Just saying the word "BitTorrent" makes those at record labels and movie studios cringe, but honestly, it's not always used for nefarious purposes. The Internet Archive, which is a non-profit digital library built to enable "universal access to all knowledge," is making over one million pieces of archived content available to the world via the BitTorrent protocol. That's right -- 1,000,000 files freely available on P2P networks. The Internet Archive offers permanent storage of and free public access to collections of digitized materials, including websites, music, moving images, and over 2 million public-domain books. Today all of the archives' live music concerts, the Prelinger movie collection, the librivox audio book collection, feature films, old time radio, lots of books, and all new community uploads will be available as torrent files.
It's a huge day for education, and it's proof that P2P networks can be used to spread good. It'd cost a fortune for a single non-profit to host all of the files on their own FTP, but by using P2P networks, that strain is spread over many more computers and users. To download the torrent file from an archive.org details page, click the torrent link at the bottom of the download box; your BitTorrent protocol-based client can use the torrent file you get to download all the files in the Archive item, including the original item files, plus all derivative and metadata files. Individual files can be selected (or deselected) from the list within most BitTorrent protocol-based clients, allowing torrent files to be used to retrieve both an entire item, or, a specific subset of files within it.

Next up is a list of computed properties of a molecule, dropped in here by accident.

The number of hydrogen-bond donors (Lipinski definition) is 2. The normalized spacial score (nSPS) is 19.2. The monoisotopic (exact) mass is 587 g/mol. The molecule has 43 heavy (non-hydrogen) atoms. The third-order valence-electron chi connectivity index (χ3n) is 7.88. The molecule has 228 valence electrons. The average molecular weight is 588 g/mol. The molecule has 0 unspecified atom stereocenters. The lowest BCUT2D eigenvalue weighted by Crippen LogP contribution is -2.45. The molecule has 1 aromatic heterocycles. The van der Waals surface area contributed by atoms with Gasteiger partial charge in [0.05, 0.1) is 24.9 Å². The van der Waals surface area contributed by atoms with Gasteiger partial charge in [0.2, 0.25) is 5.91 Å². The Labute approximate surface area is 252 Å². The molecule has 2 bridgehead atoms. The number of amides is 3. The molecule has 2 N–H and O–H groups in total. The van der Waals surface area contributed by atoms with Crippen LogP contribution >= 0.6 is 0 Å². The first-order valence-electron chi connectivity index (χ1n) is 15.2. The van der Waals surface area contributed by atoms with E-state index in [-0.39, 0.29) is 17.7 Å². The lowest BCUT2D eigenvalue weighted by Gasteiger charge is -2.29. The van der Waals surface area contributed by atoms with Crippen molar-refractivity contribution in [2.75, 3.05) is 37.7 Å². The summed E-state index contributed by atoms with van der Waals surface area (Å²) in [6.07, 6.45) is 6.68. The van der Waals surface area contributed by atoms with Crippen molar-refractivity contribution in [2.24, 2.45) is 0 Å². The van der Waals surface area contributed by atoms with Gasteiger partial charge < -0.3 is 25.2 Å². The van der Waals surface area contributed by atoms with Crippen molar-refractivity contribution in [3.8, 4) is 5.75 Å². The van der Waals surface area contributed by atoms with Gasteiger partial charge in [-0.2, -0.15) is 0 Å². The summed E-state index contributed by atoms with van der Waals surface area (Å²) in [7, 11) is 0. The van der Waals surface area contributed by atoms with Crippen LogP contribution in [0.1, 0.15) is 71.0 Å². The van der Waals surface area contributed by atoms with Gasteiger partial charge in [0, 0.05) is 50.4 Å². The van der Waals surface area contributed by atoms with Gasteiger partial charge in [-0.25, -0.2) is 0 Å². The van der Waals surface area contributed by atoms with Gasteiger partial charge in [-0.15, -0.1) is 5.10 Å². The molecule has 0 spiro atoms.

The Internet Archive has also admitted that it's starting to track some of those statistics, and it'll be interesting to see how many folks take 'em up on the offer. Freedom of information! Yeah!